Breaking free from consumerist chains
We are not consumers. We are people.
We are not living lives meant to earn money in order to support a shopping habit, or a large home and two cars, or lives of luxury eating and entertainment.
We are not living to support the corporations. And yet, if you were to take an objective, outsider look at our society, it would seem that we are.
We spend our childhoods — precious years that are far too fleeting — in schools geared to give us the best chance at getting a job. We then graduate and are highly pressured to go to college (getting into large debt in the process) so we can have the best chance at getting a good paying job. Then we claw at each other for the coveted but limited good paying jobs, and the winners are rewarded with big homes and SUVs and nice clothes (and lots of debt to go with all that). The losers are stuck in menial jobs they hate, envious of others they see on TV with luxury lives, eating cheap fast food and consigned to shopping at bargain outlets.
Either way, we find our path as consumers. And everything is solved by consumption — when we’re stressed, we shop. When we want to be entertained, we buy the entertainment. We buy our food in packages, we fix our failing health by buying exercise clothes and equipment. We fix our debt by buying personal finance books and taking out a second mortgage.
Our lives are beholden to our shopping habits. We are slaves to corporations, doing work we loathe for stuff we don’t need.
What if we could break out of it?
What’s the alternative?
The funny thing is, there are millions of alternatives. But we’ve been so trained to believe there is only one way, that we can barely imagine something different.
What would life be like without advertising, shopping malls, online shopping, working for large corporations, wearing large logos all over our clothing, having Apple logos over every device we own, watching movies and television shows developed by large corporations and made for the masses?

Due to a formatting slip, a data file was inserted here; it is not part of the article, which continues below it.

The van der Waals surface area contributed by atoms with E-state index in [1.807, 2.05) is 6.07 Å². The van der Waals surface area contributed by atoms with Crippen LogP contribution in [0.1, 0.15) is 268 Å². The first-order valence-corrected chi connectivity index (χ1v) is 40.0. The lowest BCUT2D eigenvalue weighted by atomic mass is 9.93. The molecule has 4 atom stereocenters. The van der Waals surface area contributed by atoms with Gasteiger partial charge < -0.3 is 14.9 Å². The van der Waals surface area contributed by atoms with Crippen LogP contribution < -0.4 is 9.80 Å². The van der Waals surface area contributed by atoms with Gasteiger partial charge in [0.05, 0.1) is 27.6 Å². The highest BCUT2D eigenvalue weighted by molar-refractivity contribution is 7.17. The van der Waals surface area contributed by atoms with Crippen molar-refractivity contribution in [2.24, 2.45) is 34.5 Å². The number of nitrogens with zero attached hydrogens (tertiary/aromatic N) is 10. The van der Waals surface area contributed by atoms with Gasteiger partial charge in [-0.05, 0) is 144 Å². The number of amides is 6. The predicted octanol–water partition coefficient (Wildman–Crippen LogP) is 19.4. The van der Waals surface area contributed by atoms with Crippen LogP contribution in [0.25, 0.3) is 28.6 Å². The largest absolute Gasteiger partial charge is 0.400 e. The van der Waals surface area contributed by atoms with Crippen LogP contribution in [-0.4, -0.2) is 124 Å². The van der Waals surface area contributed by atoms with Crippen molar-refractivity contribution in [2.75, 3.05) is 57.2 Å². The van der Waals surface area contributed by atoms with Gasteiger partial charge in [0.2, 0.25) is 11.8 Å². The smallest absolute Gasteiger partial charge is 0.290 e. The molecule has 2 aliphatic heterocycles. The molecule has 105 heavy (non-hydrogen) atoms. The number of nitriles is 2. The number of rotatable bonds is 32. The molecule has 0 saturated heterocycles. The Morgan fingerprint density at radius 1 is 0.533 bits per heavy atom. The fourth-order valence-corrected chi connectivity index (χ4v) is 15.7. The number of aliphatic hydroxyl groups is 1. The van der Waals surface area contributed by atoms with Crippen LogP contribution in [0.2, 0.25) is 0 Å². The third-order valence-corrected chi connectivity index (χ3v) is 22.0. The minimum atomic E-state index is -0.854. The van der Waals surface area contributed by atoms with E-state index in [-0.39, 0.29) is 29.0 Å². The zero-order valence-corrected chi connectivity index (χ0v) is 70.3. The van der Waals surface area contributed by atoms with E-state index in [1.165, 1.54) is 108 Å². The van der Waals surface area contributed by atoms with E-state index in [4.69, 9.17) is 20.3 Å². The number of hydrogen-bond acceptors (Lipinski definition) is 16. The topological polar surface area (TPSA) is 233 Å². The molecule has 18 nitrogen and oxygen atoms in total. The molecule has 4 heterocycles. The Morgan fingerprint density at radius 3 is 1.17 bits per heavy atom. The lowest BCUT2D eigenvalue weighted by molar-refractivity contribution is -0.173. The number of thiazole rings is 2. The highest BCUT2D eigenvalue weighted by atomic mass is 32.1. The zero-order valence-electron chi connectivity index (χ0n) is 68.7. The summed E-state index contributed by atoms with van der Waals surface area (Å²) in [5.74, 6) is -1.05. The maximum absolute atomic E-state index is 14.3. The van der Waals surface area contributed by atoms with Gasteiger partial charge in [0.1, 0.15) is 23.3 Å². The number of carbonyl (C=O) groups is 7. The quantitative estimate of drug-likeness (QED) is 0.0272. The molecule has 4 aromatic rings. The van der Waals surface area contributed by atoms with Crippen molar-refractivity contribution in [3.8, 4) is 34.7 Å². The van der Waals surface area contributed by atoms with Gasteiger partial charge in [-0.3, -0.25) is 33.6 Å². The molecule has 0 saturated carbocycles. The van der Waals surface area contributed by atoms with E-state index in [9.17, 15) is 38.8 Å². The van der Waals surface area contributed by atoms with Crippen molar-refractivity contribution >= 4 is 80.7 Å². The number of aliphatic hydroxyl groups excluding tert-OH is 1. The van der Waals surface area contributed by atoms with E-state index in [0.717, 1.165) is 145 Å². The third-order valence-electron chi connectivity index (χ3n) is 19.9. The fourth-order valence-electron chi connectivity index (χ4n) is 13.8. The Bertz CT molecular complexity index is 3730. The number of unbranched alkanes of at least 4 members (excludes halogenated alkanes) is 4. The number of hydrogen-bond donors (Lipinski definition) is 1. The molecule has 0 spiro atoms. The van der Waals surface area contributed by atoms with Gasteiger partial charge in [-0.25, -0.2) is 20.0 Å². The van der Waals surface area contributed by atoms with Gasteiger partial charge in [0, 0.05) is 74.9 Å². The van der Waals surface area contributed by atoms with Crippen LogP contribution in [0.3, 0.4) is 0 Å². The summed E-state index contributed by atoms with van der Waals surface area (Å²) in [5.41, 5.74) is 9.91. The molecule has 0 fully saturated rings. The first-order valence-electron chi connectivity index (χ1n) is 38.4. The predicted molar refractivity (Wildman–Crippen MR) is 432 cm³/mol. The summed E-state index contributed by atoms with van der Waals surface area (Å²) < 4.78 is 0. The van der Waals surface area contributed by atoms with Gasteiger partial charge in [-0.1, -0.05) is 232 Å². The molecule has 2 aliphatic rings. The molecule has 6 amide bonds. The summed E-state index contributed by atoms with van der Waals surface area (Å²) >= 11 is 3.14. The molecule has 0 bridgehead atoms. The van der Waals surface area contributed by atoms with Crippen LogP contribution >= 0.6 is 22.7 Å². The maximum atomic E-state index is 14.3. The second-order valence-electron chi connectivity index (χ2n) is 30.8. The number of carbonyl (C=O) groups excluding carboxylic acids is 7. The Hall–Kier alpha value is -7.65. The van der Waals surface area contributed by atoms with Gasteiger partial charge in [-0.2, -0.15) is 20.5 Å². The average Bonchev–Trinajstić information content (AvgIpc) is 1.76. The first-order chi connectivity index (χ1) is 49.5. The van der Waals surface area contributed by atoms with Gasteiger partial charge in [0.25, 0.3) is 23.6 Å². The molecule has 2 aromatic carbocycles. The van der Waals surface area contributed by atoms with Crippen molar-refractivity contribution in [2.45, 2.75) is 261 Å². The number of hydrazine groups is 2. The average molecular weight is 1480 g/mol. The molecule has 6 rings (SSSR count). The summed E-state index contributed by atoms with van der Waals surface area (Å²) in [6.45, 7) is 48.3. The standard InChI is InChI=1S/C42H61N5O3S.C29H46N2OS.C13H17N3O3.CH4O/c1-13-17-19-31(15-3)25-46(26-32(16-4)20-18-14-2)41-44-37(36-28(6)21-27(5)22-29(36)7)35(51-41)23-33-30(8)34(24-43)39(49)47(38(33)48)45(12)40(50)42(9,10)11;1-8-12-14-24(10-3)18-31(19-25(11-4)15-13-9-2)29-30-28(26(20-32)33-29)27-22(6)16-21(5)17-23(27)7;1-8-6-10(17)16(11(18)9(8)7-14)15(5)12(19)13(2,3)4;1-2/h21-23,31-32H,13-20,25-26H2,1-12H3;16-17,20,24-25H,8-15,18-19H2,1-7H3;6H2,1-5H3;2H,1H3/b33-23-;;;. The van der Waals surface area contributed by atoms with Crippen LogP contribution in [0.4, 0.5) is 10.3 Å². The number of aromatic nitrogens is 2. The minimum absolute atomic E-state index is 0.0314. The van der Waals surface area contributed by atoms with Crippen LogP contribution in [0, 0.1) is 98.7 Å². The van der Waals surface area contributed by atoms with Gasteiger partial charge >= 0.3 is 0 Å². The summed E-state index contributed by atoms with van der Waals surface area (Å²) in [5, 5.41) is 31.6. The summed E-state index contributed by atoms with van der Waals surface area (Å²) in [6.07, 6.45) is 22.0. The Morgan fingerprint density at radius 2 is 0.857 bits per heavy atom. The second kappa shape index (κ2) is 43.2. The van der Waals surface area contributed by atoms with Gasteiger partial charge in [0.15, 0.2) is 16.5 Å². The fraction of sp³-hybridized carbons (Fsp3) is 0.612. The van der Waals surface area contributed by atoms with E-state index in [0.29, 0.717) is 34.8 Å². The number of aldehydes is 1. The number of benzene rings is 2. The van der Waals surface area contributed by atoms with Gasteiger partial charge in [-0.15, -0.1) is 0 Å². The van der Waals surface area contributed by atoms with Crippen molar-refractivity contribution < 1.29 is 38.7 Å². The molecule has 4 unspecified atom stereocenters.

It would be quieter, maybe, with more free time. Without having to buy so much, we would work less. What a revolutionary concept! And yet it is: developments in technology have not resulted in less work, but more (a must read: Bertrand Russell’s In Praise of Idleness).
It would be more focused on people instead of stuff. It would be healthier, as we would (likely) move more, get outdoors more, eat less fast food and more real food.
That’s all idealizing, of course, but it’s an alternative I could see happening. We’d have to break free of the consumerist mindset first.
Steps to Freedom
We must first become more aware of what has been done to our minds. When we watch an ad on TV, in a movie, on the web, what urges does this bring up in us? Why are we watching the ad in the first place? Can we avoid it?
Watch less TV. Avoid malls and shopping. Block ads on the web (and yes, I’ve heard the arguments about stealing money from content producers, and I’m not convinced — I make money without ads).
Buy less. When you have urges to buy, consider whether it’s a true need or just a desire. Learn to be content with life as it is, rather than wanting to buy things to make it better.
If there’s something you truly need, consider borrowing it, or making it yourself, or finding it used. If you buy it new, try to buy it from a real person rather than a corporation — a small businessperson or craftsperson. It might be more expensive but cheap turns out to be the most costly of all.